CSR Reporting Leaders in the Pacific Northwest

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The Pacific Northwest has held its own during the recent financial turmoil, performing on par with the entire U.S. economy. Just across the border from Washington State is Vancouver, one of Canada’s most dynamic economies because of its status as an anchor to the Pacific Rim region. This region, home to 15 million people, has a very entrepreneurial economy, full of small and medium enterprises as well as some of North America’s most innovative and dynamic corporations. The economy is economically diverse, too, with technology, timber, mining and manufacturing.

This region is home to 10 of America’s Fortune 500 companies and four of Canada’s largest corporations. And several of these companies are among the most forward thinking on corporate social responsibility (CSR) and sustainability. So who exactly in the Northwest are among the top CSR disclosers and performers?

Pacific Northwest Companies With over US$6bn in Sales

 Company Fortune 500 Ranking Revenues (US$ mil) 2011 CSR ReportGRI Report CR Magazine 2012 Top 100




 69,943.0    X    X






 20,862.0    X    X        9




 11,700.4    X    X






 10,194.1    X    X


Finning International




   6,618.0    X    X       60
Jim Pattison Group


Precison Castparts


Teck Resources


   6,175.3    X    X
Expeditors International of Washington



Companies based in British Columbia (BC) are italicized.
Several of the Pacific Northwest’s most iconic companies are leaders in disclosing information related to environmental, social and governance performance. These same companies also use the Global Reporting Initiative (GRI) framework to communicate their progress on issues that matter most to their stakeholders. Two of the companies, Microsoft and Nike, also ranked within the top 10 of Corporate Responsibility Magazine’s 2012 100 Best Corporate Citizens list. These firms are a few examples of how these companies are pushing the boundaries and are moving beyond only the standard reporting to satisfy financial reporting laws and compliance requirements.

Microsoft: Since 2003 the software giant from Redmond has issued an annual Citizenship Report, and the last three reports adopted GRI’s framework. Microsoft is truly an open book, with an extensive listing that articulates how it follows GRI’s Index and makes it easy for stakeholders to trace and verify all of the company’s statements. Microsoft also reports to the Carbon Disclosure Project and the UN Global Compact. From committing to carbon neutrality to spreading CSR thinking horizontally across the organization, Microsoft’s frankness about its non-financial performance and attention to detail make this company an exemplar of sustainability reporting.

Nike: The athletic apparel company, once vilified for its supply chain problems in the 1990s, has been described by one commentator as a parent of the CSR movement. But just as quickly as most of us have forgotten about Kathy Lee Gifford, Nike’s sustainability performance has left many companies scrambling to catch up. For over a decade Nike has released CSR reports and its most recent one is groundbreaking for its level of sophistication. Users not only read about sustainability, they experience it. As CSR moves away from an exercise to produce a static document and instead brings the company’s challenges and successes to life, companies will look up to Nike for breaking new ground–and breaking assumptions of what it means to be sustainable and transparent, too.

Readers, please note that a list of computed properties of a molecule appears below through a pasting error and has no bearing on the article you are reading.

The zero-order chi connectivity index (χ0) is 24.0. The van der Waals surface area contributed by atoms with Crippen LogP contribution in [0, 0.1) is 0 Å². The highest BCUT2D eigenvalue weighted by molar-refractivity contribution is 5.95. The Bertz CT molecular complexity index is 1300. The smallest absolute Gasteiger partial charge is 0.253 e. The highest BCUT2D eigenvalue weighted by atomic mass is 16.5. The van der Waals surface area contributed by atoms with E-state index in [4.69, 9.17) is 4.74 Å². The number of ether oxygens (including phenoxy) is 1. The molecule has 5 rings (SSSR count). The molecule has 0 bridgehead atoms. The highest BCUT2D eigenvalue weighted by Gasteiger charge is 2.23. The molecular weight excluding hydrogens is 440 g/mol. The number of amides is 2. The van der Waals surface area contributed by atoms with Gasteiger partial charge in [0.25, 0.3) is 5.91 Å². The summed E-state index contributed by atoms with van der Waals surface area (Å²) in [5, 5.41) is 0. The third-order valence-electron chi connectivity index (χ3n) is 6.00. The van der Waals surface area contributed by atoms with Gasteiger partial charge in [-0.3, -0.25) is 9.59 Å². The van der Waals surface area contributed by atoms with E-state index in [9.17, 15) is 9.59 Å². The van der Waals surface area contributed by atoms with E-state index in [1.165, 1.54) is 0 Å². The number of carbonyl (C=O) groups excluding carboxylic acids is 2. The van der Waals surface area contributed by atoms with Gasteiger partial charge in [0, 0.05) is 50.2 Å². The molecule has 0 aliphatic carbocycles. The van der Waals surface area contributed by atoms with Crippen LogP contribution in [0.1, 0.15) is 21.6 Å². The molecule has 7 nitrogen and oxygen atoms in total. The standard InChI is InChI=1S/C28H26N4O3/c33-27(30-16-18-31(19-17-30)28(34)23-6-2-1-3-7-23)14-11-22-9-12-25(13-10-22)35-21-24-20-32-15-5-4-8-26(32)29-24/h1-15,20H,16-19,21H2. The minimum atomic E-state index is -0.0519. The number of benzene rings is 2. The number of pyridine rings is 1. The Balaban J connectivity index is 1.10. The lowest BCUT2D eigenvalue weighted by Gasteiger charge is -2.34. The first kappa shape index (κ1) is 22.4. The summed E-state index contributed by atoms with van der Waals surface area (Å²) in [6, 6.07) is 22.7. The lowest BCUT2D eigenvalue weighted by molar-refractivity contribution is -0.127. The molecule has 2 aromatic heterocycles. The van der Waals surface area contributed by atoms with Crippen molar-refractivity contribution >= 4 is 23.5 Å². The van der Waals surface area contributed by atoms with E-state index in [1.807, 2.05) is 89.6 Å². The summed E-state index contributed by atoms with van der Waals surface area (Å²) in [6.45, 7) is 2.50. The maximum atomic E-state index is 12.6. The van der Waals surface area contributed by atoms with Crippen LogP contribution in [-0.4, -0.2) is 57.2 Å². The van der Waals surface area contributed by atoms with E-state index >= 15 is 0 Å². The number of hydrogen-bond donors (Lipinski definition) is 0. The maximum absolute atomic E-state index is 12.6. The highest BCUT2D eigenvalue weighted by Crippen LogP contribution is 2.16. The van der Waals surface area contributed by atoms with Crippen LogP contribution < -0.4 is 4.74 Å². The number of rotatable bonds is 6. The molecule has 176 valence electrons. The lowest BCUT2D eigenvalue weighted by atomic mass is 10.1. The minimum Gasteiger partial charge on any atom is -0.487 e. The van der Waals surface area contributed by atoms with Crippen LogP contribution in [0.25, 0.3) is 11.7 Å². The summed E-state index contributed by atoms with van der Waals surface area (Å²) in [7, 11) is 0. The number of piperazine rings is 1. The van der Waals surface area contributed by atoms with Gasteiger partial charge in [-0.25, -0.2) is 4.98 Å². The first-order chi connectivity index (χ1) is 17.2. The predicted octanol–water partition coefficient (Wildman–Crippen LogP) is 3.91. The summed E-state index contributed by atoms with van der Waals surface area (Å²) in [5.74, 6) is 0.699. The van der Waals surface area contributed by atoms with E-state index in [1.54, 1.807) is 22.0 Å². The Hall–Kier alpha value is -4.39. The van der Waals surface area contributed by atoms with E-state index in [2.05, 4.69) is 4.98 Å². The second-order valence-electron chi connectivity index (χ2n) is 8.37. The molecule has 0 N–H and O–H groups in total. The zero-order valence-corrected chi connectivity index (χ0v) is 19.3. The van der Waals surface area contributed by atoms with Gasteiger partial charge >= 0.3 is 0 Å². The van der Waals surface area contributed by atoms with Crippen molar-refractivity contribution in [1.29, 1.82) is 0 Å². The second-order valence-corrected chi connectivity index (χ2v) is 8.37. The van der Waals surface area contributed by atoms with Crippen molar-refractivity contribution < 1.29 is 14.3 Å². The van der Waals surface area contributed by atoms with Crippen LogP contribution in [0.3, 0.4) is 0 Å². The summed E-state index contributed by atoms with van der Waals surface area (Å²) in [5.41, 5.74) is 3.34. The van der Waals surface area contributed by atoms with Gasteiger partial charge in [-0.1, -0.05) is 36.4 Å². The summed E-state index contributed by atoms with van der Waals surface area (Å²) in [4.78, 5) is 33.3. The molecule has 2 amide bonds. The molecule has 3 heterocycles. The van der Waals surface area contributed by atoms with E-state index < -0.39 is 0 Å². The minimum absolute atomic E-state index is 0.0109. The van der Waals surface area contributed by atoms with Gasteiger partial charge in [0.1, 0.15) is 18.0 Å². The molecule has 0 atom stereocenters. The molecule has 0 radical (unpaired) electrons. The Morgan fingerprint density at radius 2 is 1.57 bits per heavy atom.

Telus: Canada’s telecommunications leader has issued CSR reports annually since 2000. The company has mastered its disclosure of environmental and social performance data as an effective tool to communicate with all of its stakeholders. While many companies press hard to use their CSR sites as a means of persuasion that they are “doing good” for the environment and really tackling those pesky carbon emissions, Telus talks to its customers, not only NGOs or sustainability mavens, as a target stakeholder group. Goals, priorities and successes are all discussed in detail, and its most recent report achieved the highest possible rating, an A+, based on the level of conformance with GRI disclosure requirements.

Meanwhile, Costco and Amazon are conspicuously silent, despite the nudging, often vocal, about how their business practices affect both the planet and people as a result of their their operations and supply chains.

Reporting sustainability-related data and the discussion of social and governance issues are not only limited to Fortune 500 companies. If your firm is an important supplier within another company’s supply chain, the chances are high that more of your peers will start disclosing such information–especially since more companies are requiring an audit on everything from labor rights to water stewardship.

To that end, speed up the GRI certification process by joining the GRI Certified Sustainability Reporting Course led by ISOS Group and in cooperation with us (3P) and Sustainable Industries at the Bainbridge Graduate Institute on June 11-12!

Leon Kaye is a regular contributor to Triple Pundit. Share you thoughts with him on Twitter

Photo courtesy Wikipedia.

Leon Kaye

Based in Fresno, California, Leon Kaye has written for TriplePundit since 2010. He is currently Executive Editor of 3p, and is also the Director of Social Media and Engagement for 3BL Media. His previous work can also be found in The Guardian, Sustainable Brands and CleanTechnica. You can follow him on Twitter (@LeonKaye) and Instagram (GreenGoPost). He's traveled worldwide and has lived in Korea, the United Arab Emirates and Uruguay.

One response

  1. Sorry to have missed this! Glad to see big players in the PNW at the forefront of sustainability reporting. How was the turnout for this training? Others planned in the PNW? Thanks!

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